Supporting think tanks series: Lessons from TTI’s Policy Engagement and Communications program in Francophone West Africa
[Editor's note: This blog post has been written by Julie LaFrance, Senior Program Specialist of the Think Tank Initiative, and Valerie Traore, Executive Director of NIYEL. It is an additional think piece written as a contribution to the series focusing on supporting think tanks initially planned for the evaluation of two pilots for the Indonesian Knowledge Sector Initiative.]
In December 2012, the Think Tank Initiative launched a Policy Engagement and Communications (PEC) capacity building program for partner institutions in francophone West Africa. The PEC Program is based on a 1-year mentorship model that allows for highly engaged support, as well as constant learning across the participating think tanks. It is targeted at the staff responsible for the communications function within the institution and enables TTI-funded institutions to customize their own capacity development with the support and ongoing input of a mentor. To act as mentors for the institutions TTI selected NIYEL, a Dakar-based campaign agency with a solid network of expert analysts, strategists, communicators and campaigners through a highly competitive process.
This think piece focuses on interim lessons from the first six months of the program.
The PEC Program emphasizes peer learning between TTI-funded institutions where common synergies have been identified. This model aims to encourage a learning-by-doing approach where think tanks enhance policy engagement and communications by sharing best practices with peers, adjusting and innovating to suit the specific context. Although the program strives for a balance between individualized institutional support and group-focused support, the appropriate ratio of support is based on the needs and interest of TTI-funded think tanks in each region.
What actually happened?
The PEC Program in Francophone West Africa started with an inception workshop in Dakar to develop a common understanding of the PEC program by the TTI-funded institutions, their role, and NIYEL’s role and to start developing a workplan with each institution that clearly layed out immediate next steps (in the next three months) as well as how they would interact with NIYEL.
The inception workshop focused on each institution setting key objectives for three dimensions: 1) Internal Communications; 2) External Positioning of the Institution; and; 3) Policy Change. For each of these dimensions, the think tanks developed key objectives, targets, strategies and an action plan for the first three months of delivering on the objectives. As the sessions were facilitated by the mentors the institutions would engage with over the coming 12-months, they began to identify ways of working that would be the most appropriate for each institution-mentor relationship including the frequency, level of engagement and support. This ranged from daily, weekly or monthly engagement via telephone, skype to regular face-to-face meetings and involvement by mentors in strategic planning, rebranding and positioning of the think tank to more direct focus on communications and dissemination activities such as revamping websites, designing and packaging communication outputs on key research findings or for key events.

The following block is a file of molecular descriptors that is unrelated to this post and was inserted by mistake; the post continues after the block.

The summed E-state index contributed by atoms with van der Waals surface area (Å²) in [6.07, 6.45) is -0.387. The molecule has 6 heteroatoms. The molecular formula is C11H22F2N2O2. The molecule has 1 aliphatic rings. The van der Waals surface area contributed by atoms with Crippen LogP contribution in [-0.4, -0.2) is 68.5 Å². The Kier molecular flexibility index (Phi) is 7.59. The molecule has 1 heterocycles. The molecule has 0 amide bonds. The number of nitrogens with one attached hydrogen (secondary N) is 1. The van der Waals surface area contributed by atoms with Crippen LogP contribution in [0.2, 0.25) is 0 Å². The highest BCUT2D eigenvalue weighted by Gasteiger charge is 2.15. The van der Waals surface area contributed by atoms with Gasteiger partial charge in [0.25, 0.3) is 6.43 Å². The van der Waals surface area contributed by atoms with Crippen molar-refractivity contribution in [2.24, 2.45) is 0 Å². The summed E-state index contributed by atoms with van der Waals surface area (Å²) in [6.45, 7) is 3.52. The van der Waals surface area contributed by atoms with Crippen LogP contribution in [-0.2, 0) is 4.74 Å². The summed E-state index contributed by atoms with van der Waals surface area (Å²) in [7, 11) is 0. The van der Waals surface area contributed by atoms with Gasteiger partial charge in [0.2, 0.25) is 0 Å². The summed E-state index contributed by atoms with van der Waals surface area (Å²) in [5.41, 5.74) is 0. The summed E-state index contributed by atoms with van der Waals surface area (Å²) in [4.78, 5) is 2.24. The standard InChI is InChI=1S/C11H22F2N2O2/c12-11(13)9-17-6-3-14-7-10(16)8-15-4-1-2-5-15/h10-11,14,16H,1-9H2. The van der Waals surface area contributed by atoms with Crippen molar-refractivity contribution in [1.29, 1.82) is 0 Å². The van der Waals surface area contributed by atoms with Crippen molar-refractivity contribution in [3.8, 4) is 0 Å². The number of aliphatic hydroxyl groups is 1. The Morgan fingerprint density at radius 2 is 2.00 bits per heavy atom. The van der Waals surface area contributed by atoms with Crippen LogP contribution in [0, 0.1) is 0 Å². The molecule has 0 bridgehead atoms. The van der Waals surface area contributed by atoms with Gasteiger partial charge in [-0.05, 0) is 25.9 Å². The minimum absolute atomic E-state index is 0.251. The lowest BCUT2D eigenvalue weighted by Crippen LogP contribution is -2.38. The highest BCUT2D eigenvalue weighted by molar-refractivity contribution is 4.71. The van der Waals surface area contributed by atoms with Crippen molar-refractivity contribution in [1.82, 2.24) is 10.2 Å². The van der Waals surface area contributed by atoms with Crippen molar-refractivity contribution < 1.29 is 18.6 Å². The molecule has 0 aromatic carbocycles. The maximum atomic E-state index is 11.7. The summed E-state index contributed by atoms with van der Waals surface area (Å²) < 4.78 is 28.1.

After the inception workshop, all participating communications staff and executive directors returned to their think tanks to get institutional buy-in and begin the process of implementing their workplans for the first 3 months.
At the inception workshop, the institutions identified a common need for increased capacity in influencing public policy and crafting effective policy briefs. This led to a training on policy influence in early April, 2013 bringing together the TTI-funded institutions with the following expected outputs:
- An understanding by participants of the importance of the strategy, as well as the importance of setting goals, and identification of the target audience in the process of change;
- Thorough knowledge of different tactics and tools of policy engagement and communication acquired by participants;
- Policy briefs prepared by participants using case studies from their respective institutions;
- Knowledge of strategic lobbying and oral expression in public settings acquired by participants.
Lessons Learned to date
Six months into the implementation of PEC in Francophone West Africa, there are several lessons that have emerged from the process:
- Leadership: The engagement of the leadership of the organization is key to the program. The presence of the executive director, or someone that has the mandate to drive the program within the institution is necessary from the get go. At the Dakar inception meeting, only one executive director was present the entire time. Another institution had the head research person present and with a clear mandate from his director to drive the program. The work has been very smooth with these two think tanks as the choices that were made in consultation with the executive directors are those that guided the workplan development. For the other two, the buy-in from the think tanks’ leadership had to be built after the inception workshop.